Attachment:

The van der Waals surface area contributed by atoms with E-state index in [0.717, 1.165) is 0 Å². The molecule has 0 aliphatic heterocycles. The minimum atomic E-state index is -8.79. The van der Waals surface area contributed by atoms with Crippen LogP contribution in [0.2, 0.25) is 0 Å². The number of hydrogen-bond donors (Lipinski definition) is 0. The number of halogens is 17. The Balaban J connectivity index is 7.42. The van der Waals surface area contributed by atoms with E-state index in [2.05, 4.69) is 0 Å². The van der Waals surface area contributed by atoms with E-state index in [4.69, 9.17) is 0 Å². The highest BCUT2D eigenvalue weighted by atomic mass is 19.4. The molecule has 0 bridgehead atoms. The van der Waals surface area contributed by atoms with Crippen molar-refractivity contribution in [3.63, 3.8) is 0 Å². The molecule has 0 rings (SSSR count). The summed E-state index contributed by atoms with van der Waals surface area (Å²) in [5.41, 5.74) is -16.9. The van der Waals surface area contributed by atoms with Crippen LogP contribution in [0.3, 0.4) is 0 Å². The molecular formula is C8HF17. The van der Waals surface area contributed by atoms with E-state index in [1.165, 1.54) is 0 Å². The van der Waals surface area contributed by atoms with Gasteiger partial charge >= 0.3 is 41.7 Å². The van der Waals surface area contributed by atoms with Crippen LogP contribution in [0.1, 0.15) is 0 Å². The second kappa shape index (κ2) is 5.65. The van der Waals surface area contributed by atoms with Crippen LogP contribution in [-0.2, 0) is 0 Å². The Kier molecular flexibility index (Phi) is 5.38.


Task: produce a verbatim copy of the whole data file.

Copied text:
The van der Waals surface area contributed by atoms with E-state index in [0.717, 1.165) is 0 Å². The molecule has 0 aliphatic heterocycles. The minimum atomic E-state index is -8.79. The van der Waals surface area contributed by atoms with Crippen LogP contribution in [0.2, 0.25) is 0 Å². The number of hydrogen-bond donors (Lipinski definition) is 0. The number of halogens is 17. The Balaban J connectivity index is 7.42. The van der Waals surface area contributed by atoms with E-state index in [2.05, 4.69) is 0 Å². The van der Waals surface area contributed by atoms with E-state index in [4.69, 9.17) is 0 Å². The highest BCUT2D eigenvalue weighted by atomic mass is 19.4. The molecule has 0 bridgehead atoms. The van der Waals surface area contributed by atoms with Crippen molar-refractivity contribution in [3.63, 3.8) is 0 Å². The molecule has 0 rings (SSSR count). The summed E-state index contributed by atoms with van der Waals surface area (Å²) in [5.41, 5.74) is -16.9. The van der Waals surface area contributed by atoms with Crippen LogP contribution in [0.3, 0.4) is 0 Å². The molecular formula is C8HF17. The van der Waals surface area contributed by atoms with E-state index in [1.165, 1.54) is 0 Å². The van der Waals surface area contributed by atoms with Gasteiger partial charge >= 0.3 is 41.7 Å². The van der Waals surface area contributed by atoms with Crippen LogP contribution in [0.1, 0.15) is 0 Å². The second kappa shape index (κ2) is 5.65. The van der Waals surface area contributed by atoms with Crippen LogP contribution in [-0.2, 0) is 0 Å². The Kier molecular flexibility index (Phi) is 5.38.